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JOLT Survey Analysis

 
JOLT Survey - The Question Becomes - How Will All This Work Get Done?

March 2017   Survey Analysis

Employment data characterizing the fourth quarter of 2016 are consistent with expanding construction industry human capital shortfalls. According to the Bureau of Labor Statistics, the U.S. added 105,000 net new construction jobs from September 2016 to January 2017. That would represent a decent performance over the course of an entire year. The job growth from September through January, a period of five months, amounts to 1.2 percent employment expansion over that period. This is significantly more rapid that the 0.5 percent growth in U.S. employment tallies across all industries.

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JOLT Survey - Construction Labor Market Recovery Continues

March 2016   Survey Analysis

The construction industry continued its post-recession recovery through the first month of 2016, adding 18,000 net new jobs according to the Bureau of Labor Statistics' preliminary estimate. This represents the seventh consecutive month of job gains for the industry and brings total construction employment above 6.6 million for the first time since 2008. The industry would likely have reached that milestone earlier, were there not an ongoing shortage of skilled construction workers.

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JOLT Survey Paints a Complex Picture

February 2015   Survey Analysis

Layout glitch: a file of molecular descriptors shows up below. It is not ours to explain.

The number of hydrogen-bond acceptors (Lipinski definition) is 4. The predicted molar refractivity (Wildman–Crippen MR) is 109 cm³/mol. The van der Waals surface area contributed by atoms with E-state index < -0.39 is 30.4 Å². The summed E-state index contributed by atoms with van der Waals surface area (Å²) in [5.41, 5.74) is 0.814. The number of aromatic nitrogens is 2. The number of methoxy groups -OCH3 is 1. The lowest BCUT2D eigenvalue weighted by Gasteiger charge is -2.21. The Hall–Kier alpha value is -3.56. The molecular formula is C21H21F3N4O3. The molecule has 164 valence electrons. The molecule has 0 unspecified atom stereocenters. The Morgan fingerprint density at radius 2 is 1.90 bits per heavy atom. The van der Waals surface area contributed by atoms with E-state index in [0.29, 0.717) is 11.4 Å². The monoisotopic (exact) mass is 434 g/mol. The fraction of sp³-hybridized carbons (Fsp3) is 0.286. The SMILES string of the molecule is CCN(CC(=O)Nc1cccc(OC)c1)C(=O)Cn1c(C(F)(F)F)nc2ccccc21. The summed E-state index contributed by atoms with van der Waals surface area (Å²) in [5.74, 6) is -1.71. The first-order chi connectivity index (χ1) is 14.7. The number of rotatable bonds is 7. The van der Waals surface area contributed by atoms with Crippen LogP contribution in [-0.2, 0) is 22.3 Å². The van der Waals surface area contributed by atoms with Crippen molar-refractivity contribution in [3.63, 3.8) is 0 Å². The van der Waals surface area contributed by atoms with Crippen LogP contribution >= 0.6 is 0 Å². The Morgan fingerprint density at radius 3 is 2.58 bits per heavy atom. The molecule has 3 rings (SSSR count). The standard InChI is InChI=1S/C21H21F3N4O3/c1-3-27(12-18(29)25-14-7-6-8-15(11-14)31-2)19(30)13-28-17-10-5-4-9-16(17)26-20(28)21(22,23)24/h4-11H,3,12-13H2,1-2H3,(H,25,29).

The US construction industry continued to recover in 2014. Post-recession construction employment surpassed the 6 million plateau for the first time, though total construction employment remains more than one million jobs short of the pre-recession high. During 2014's final month, the construction industry added 44,000 jobs, which means that the construction industry supports 5.7 percent more jobs than it did one year ago. The year-over-year percentage increase represents the largest construction employment gain since May 2006, which arguably represented the beginning of the end for the nation's housing boom.

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JOLT Survey Spotlights Emerging Skills Shortages

April 2014   Survey Analysis

The US construction industry remains far from full recovery. Despite that, the industry is increasingly impacted by emerging skills shortages; the products of ongoing retirements, rapidly shifting technologies, and inadequate levels of interest among younger workers. Readers should note that net given job creation in any given month is the product of massive numbers of people being hired and almost equally large numbers of people being released from employment over that same period. All too frequently, the number of US construction jobs actually declines on a monthly or annual basis. When construction adds or loses jobs in a given month, the reported figure is a net change statistic that often obscures the frantic pace of hiring and firing that characterizes the industry.

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